St. Lou Fringe Festival’s “GOOD” lives up to its name

| Staff Writer

People always say humor is a good way to deal with pain. Never mind that this pain comes from your federally prosecuted sister, a perpetual existential crisis and parents who would threaten to kill themselves if you did not behave well. Fortunately, St. Louis comedian Amy Milton spins these tumultuous life events into a sharp, brutally honest and insightful one-hour stand-up show, “GOOD.”

Milton performed “GOOD” on Saturday night in front of an intimate audience—her third show at the Kranzberg Arts Center as part of the fifth annual St. Lou Fringe Festival, a platform for independent producers to bring their projects to different stages in St. Louis. In the company of a “Schlafly wine” bottle, Milton kicked off her set, in which she highlighted memorable moments from her childhood. Much of these moments were influenced by her life growing up in a very Christian household.

“I’m going to start by talking about my family because this is an hour-long therapy session that I tricked you into paying for,” Milton joked. Throughout her set, Milton emphasized her religiously devoted family to criticize certain issues within Christianity, like abortion and marriage. “I’m pretty sure my mom [secretly] prayed for miscarriage,” she blurts out without ever holding back. She’s not a bitter atheist, she reassures the audience—she simply has many questions that were never addressed during her upbringing.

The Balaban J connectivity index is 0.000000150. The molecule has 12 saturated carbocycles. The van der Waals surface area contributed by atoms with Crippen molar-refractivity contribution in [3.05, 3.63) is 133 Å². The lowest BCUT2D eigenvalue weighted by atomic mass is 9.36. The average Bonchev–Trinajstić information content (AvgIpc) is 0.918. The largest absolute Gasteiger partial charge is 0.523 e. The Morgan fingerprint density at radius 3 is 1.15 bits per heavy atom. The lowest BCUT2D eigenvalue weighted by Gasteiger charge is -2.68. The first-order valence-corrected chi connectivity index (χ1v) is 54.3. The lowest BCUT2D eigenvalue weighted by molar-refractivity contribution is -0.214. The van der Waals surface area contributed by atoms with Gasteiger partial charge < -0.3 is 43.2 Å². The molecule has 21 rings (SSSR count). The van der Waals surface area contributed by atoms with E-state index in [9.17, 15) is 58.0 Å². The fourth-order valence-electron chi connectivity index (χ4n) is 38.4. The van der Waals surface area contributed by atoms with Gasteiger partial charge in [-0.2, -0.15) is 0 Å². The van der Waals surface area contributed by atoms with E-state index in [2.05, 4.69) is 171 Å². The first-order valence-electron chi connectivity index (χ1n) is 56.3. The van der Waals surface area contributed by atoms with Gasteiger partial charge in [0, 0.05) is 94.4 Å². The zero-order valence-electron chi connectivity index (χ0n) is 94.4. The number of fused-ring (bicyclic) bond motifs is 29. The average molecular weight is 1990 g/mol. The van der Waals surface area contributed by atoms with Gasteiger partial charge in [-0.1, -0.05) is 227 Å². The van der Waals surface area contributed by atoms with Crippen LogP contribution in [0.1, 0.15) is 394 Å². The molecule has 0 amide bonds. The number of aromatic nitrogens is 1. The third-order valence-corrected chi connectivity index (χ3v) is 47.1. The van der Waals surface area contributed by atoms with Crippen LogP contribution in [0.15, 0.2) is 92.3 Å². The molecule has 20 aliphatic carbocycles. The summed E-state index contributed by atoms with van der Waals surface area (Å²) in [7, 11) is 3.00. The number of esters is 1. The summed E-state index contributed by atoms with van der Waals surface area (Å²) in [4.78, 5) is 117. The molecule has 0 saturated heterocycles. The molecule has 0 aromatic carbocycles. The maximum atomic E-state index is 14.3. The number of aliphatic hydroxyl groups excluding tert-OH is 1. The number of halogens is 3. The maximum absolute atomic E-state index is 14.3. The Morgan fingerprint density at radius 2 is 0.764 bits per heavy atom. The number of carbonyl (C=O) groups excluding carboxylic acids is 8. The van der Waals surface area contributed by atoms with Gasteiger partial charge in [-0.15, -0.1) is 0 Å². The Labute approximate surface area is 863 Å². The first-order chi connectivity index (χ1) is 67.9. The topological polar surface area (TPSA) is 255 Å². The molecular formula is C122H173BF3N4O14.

In a way, Milton’s set is a heightened representation of the many questions and doubts we have about religion that we never fully understand until we are older. In a witty and elaborate analogy, she compares her belief in Christianity to a world in which everyone is addicted to heroin and where people admire her for her severe addiction, until she stops and realizes how bad the addiction was for her.

In one of her incisive anecdotes, she talked about her relationship with her sister who, as Milton found out, was a heroin addict. The anecdote concludes in Milton having to jump out her apartment window as she tried to run away from drug dealers who threatened to kill Milton and her sister unless they paid $13,000. It is through these dark stories where Milton’s humor shines through the most. She smoothly navigates the fine line between a sad memoir and an uproarious account of events when she zooms into those details that make for a good punch line.

Milton doesn’t shy away from exploring her own personal battles. After realizing that her obsession between good and evil led her nowhere, she went through a crisis period in which she contemplated suicide and the meaning of it all. “Marriage is permanent and happiness is for when you die,” she repeatedly said, when referring to the influence of her parents’ marriage into her personal life.

“GOOD” is an impressive feat—Milton candidly summarizes her eventful life in under 60 minutes while touching on subjects like gender, sexuality, mental health and even cockroaches. The result is a poignant and exceptional show—the kind that almost makes you feel bad for laughing at someone else’s tragedies.